Moral rights and significance are both important concerns, but they are not what Goodpaster wants to focus on. He seems to express an epistemological doubt towards rights and significance, an important factor for his responses to objections later. While he implies that non-human entities should fit into both categories, he finds it best to establish that they do in fact fall into the jurisdiction of consideration, perhaps the only category that eludes the above mentioned doubt. This is so because an entity that is alive in any way falls into such jurisdiction. It should be obvious that there are many types of life-forms other than animal and human. Plants and insects are to name a few. Our planet is heavily coated with living entities, and Goodpaster observes two views that mean to limit our scope of consideration. The first is a Kantian view that restricts consideration to rational human persons. This is quickly dismissed in that children and the mentally disabled are not included in such a view. Next is Warnock's notion of potentiality, granting consideration to those humans who posses the potential for rationality. From this we should note that the mentally disabled may still not make the cut, and that it should take more than potentiality to give reason for consideration. Goodpaster proceeds to indicate the move toward sentience as the attribute that determines the scope of consideration and makes mention of a crucial aspect in the theoretical framework of this (and possibly all) rational discourse: the object of moral enterprise. The notion of this object is key to my criticisms later on, but what's important to note at the moment is that each age of rational thought to have found the object: first it was rational human persons, but rational culture came to see this as an arbitrary halt, and that sentience covered more ground. Goodpaster now sees the same mistake from previous culture in the current one.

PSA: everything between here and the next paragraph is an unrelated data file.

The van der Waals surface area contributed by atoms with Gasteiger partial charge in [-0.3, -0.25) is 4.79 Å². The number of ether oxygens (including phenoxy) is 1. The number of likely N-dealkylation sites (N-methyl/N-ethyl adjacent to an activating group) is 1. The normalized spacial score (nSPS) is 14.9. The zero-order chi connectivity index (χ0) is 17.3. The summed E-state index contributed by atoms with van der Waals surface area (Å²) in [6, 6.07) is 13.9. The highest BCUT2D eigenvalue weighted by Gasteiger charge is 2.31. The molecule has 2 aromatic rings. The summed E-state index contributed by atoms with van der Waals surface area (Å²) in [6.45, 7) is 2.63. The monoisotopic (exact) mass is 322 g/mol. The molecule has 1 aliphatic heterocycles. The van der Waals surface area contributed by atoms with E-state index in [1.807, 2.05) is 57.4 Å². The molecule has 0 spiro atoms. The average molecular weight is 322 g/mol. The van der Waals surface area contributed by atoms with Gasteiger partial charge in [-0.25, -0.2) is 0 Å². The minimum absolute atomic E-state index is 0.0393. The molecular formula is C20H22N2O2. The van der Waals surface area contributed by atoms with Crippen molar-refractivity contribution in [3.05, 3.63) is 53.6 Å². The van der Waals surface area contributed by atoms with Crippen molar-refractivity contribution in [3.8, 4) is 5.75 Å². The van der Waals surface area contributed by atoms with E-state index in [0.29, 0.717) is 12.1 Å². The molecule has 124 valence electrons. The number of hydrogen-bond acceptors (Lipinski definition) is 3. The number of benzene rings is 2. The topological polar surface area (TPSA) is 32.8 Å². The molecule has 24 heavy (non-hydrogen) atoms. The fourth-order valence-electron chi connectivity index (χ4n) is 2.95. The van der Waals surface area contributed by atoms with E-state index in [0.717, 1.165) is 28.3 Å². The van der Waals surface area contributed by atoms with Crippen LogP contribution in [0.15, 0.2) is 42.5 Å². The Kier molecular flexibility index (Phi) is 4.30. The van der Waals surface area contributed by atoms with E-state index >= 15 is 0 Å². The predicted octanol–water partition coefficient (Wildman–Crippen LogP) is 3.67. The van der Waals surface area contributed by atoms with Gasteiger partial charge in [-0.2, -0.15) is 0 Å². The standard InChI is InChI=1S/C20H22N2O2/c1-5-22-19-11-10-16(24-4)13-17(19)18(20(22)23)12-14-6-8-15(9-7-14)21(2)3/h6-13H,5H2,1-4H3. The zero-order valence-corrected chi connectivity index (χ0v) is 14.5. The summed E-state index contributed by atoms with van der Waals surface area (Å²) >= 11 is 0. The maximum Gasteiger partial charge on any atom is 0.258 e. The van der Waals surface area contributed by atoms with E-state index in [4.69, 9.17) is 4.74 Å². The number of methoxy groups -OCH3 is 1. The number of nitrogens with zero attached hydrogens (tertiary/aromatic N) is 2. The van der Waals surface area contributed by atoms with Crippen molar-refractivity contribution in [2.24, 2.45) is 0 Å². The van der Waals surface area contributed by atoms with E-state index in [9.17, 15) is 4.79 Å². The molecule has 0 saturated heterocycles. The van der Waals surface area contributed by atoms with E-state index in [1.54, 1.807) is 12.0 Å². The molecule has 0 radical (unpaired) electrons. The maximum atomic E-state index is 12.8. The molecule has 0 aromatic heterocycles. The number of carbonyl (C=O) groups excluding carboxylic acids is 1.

The face of sentience as the object of moral enterprise seems to have the best reasons as its support. Singer is one of the forerunners for said object, as he thinks there to be nothing to consider in the absence of sentience. It may even be said that it has come to be common sense to consider the well-being of those who have the capacity to suffer, especially when juxtaposed against non-sentient entities. Comfort in regards to cases of significance appear to be growing in relation to an expanding map of consideration. Infants, animals, and mentally disabled all make the cut this time round, so it would seem that we have included all possible parties under the roof of moral considerability. Not quite yet, thinks Goodpaster, as plants, as well as a whole host of natural life, are still the outsiders looking in. Referring back to the previous culture in which rational humans were the sole object (and for some today still are), it was thought crazy to extend the fence to include non-human entities. Without going into details, times changed, and now its thought as lunacy to extend the fence to all life. Too much ground to cover! This is a fascinating objection, one that Goodpaster deals with later, in that one recognizes that there is indeed further ground. This is not the case for all, as Singer indicates there is no more ground beyond sentience, but this objection is to include those who believe there to be more beyond the current fencing limits, but that our ethical plates our full enough with sentience. Good thing for Goodpaster, and all outcast life-forms, there are those of us who are still hungry.